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Football Governance

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City and Uefa far apart

It was expected that an agreement between Uefa and Manchester City FC on the sanctions to be applied for breaches of financial fair play rules would be announced last Friday, but negotiations are continuing with the two sides far apart.

Uefa has proposed that City, along with Paris Saint-Germain and a handful of other clubs, agree to a heavy fine and a reduction in the number of players they can register for next season's Champions League.

Lawyers brought into relegation fight

Sunderland looked as if they had pulled off 'the great escape' with their victory over Manchester United yesterday, but now they face a legal challenge that could put them back in the relegation zone. 

Sanctions on City

Manchester City are expected to have their squad numbers cut for next season's Champions League after breaching Uefa's financial fair play rules.   Expenditure restrictions are also set to be put in place, setting a limit on the salary bill of their European 'A' squad.  Normally 25 players are allowed in the 'A' squad, but this number is expected to be cut and the club also faces a large fine.

The sanctions form part of a settlement offer to City and other clubs such as Paris Saint Germain which they can accept, reject or try to negoriate.

Uefa tone down financial fair play threats

It looks as if Uefa is backing down from a confrontation with leading clubs over its financial fair play rules. Michel Platini has announced that no club will be banned from the Champions League or Europa Leage next season.   Of course, they could still receive transfer bans and big fines.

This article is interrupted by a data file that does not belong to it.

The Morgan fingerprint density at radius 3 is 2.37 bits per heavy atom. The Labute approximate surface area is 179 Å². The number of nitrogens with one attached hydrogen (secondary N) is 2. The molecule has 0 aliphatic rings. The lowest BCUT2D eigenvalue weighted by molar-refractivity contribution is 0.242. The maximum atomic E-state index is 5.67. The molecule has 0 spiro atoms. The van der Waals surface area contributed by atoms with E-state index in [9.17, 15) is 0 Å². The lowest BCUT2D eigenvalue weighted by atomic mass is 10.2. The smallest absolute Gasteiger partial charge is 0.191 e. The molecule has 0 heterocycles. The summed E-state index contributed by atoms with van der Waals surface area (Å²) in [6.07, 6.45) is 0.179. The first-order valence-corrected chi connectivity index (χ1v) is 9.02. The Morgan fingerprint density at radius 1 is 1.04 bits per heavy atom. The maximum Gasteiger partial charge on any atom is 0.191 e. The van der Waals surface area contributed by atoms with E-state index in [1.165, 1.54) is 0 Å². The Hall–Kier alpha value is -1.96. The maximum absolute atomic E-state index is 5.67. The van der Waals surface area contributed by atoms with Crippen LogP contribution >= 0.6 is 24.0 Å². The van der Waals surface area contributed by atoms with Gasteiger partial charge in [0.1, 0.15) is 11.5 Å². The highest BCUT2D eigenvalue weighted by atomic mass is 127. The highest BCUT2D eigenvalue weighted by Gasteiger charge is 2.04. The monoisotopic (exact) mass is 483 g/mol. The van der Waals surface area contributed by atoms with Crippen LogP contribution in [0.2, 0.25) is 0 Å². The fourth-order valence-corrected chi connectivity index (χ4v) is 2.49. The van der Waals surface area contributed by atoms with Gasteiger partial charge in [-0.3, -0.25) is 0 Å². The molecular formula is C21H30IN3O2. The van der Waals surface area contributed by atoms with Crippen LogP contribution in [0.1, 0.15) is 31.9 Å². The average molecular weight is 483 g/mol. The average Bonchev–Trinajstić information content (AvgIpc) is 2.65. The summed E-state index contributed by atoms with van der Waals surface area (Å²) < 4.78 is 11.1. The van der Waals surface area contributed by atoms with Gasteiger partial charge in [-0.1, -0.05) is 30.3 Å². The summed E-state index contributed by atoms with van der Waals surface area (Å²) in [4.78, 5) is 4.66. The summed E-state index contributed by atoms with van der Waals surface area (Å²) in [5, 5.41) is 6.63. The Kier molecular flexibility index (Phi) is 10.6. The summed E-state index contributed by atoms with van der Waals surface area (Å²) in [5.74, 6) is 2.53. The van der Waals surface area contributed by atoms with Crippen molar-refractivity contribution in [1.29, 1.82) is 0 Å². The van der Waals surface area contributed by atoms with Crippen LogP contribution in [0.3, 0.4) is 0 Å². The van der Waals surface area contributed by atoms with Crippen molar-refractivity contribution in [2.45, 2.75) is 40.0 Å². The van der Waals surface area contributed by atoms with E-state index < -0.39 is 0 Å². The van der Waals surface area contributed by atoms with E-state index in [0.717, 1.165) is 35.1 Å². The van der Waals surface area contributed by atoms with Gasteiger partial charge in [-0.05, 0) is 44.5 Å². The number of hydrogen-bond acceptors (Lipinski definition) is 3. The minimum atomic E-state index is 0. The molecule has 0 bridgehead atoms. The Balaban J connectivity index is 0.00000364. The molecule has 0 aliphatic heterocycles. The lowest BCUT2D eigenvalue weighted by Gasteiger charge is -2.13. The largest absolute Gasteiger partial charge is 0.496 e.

Cellino would be banned under new government rules

Exasperation with the ineffectiveness of the Football League's test for directors of football clubs is one factor has led Business Secretary Vince Cable to formulate new rules to ban 'dodgy directors'.   Those who have committed purely commercial offences would be banned under the new rules.

Chelsea face probe into relationship with Dutch club

The Dutch Football Federation is to investigate Chelsea's links with Vitesse Arnhem.  This follows a claim by their former owner that executives at Stamford Bridge had told the Dutch club not to qualify for the Champions League.

Big blow for Barcelona

Fifa has slapped a 14-month transfer ban on Barcelona for breaking rules relating to the transfer of under-18 players that are designed to protect them from exploitation.   The Catalan club has also been fined, along with the Spanish football federation.

The club's squeaky clean image had already been damaged earlier in the year by allegations of tax evasion surrounding the transfer of Neymar.   The then president resigned, but his successor may now face demands for new presidential elections.

Leeds need investment now says Cellino

Massimo Cellino is to appeal against the Football League's decision to bar him from taking over Leeds United, insisting that he is not a crook.   However, he says that Leeds need investment now. 

He has already loaned £6m to the club who are believed to face a cash flow crisis.   Players' wages are due this week and owners GFH Capital have not put any money into the club since before Christmas.

Better football governance

There have been a number of calls recently for greater transparency and accountability in the governance of football and this report reviews the issues and makes some sensible suggestions.

Not surprisingly, the Football Association comes in for some criticism.   It is suggested that it has failed to discharge its responsibilities as a regulator by delegating too much authority to the leaves.

Football 100 years ago: Thursday football under way

This is the first of an occasional series of articles in which we look at what was happening in football one hundred years ago in the run up to the outbreak of the Great War.

In the early months of 1914, most people fortunately had no idea of what lay ahead later in the year. Their focus was rather more on how they could make the best use of their valuable spare time. The retail sector was a large employer in a town like Leamington, a medium-sized town in Warwickshire in the heart of England.